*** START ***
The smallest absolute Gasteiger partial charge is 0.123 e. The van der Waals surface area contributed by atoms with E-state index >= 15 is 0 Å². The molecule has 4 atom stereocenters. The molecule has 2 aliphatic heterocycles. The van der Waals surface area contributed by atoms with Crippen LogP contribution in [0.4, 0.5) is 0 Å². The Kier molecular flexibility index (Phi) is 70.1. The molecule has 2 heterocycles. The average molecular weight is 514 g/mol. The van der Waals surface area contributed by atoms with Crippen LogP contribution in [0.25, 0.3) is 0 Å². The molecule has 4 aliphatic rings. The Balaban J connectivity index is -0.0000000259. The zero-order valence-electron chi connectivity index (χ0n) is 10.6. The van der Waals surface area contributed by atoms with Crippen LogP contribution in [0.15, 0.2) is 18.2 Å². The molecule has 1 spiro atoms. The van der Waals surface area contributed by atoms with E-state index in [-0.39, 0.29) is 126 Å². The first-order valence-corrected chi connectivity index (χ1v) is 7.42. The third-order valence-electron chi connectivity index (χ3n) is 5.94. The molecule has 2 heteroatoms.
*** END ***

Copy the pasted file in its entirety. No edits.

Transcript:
The smallest absolute Gasteiger partial charge is 0.123 e. The van der Waals surface area contributed by atoms with E-state index >= 15 is 0 Å². The molecule has 4 atom stereocenters. The molecule has 2 aliphatic heterocycles. The van der Waals surface area contributed by atoms with Crippen LogP contribution in [0.4, 0.5) is 0 Å². The Kier molecular flexibility index (Phi) is 70.1. The molecule has 2 heterocycles. The average molecular weight is 514 g/mol. The van der Waals surface area contributed by atoms with Crippen LogP contribution in [0.25, 0.3) is 0 Å². The molecule has 4 aliphatic rings. The Balaban J connectivity index is -0.0000000259. The zero-order valence-electron chi connectivity index (χ0n) is 10.6. The van der Waals surface area contributed by atoms with Crippen LogP contribution in [0.15, 0.2) is 18.2 Å². The molecule has 1 spiro atoms. The van der Waals surface area contributed by atoms with E-state index in [-0.39, 0.29) is 126 Å². The first-order valence-corrected chi connectivity index (χ1v) is 7.42. The third-order valence-electron chi connectivity index (χ3n) is 5.94. The molecule has 2 heteroatoms.